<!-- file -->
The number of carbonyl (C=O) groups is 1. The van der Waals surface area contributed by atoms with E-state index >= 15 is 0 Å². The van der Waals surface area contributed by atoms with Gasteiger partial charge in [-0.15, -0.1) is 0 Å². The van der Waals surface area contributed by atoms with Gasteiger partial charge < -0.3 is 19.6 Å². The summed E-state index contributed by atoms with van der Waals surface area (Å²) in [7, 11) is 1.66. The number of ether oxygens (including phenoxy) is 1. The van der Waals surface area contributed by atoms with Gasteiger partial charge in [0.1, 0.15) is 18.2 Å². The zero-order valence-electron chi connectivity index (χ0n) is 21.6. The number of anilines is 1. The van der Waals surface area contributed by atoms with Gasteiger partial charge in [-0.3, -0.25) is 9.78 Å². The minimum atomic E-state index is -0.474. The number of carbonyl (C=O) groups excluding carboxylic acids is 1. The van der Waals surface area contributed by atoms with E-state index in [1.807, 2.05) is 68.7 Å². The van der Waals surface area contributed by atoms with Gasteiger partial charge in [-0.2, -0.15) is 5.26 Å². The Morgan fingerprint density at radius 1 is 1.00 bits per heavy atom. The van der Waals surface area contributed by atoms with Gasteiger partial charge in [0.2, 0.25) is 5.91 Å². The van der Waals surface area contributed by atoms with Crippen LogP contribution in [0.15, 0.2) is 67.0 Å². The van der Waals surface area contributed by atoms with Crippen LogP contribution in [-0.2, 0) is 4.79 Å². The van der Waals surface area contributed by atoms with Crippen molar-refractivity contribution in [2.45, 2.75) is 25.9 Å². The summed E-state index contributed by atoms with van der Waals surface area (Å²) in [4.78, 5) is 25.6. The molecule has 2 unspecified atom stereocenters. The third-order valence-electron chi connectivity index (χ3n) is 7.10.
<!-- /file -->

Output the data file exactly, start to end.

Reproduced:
The number of carbonyl (C=O) groups is 1. The van der Waals surface area contributed by atoms with E-state index >= 15 is 0 Å². The van der Waals surface area contributed by atoms with Gasteiger partial charge in [-0.15, -0.1) is 0 Å². The van der Waals surface area contributed by atoms with Gasteiger partial charge < -0.3 is 19.6 Å². The summed E-state index contributed by atoms with van der Waals surface area (Å²) in [7, 11) is 1.66. The number of ether oxygens (including phenoxy) is 1. The van der Waals surface area contributed by atoms with Gasteiger partial charge in [0.1, 0.15) is 18.2 Å². The zero-order valence-electron chi connectivity index (χ0n) is 21.6. The number of anilines is 1. The van der Waals surface area contributed by atoms with Gasteiger partial charge in [-0.3, -0.25) is 9.78 Å². The minimum atomic E-state index is -0.474. The number of carbonyl (C=O) groups excluding carboxylic acids is 1. The van der Waals surface area contributed by atoms with E-state index in [1.807, 2.05) is 68.7 Å². The van der Waals surface area contributed by atoms with Gasteiger partial charge in [-0.2, -0.15) is 5.26 Å². The Morgan fingerprint density at radius 1 is 1.00 bits per heavy atom. The van der Waals surface area contributed by atoms with Gasteiger partial charge in [0.2, 0.25) is 5.91 Å². The van der Waals surface area contributed by atoms with Crippen LogP contribution in [0.15, 0.2) is 67.0 Å². The van der Waals surface area contributed by atoms with Crippen LogP contribution in [-0.2, 0) is 4.79 Å². The van der Waals surface area contributed by atoms with Crippen molar-refractivity contribution in [2.45, 2.75) is 25.9 Å². The summed E-state index contributed by atoms with van der Waals surface area (Å²) in [4.78, 5) is 25.6. The molecule has 2 unspecified atom stereocenters. The third-order valence-electron chi connectivity index (χ3n) is 7.10.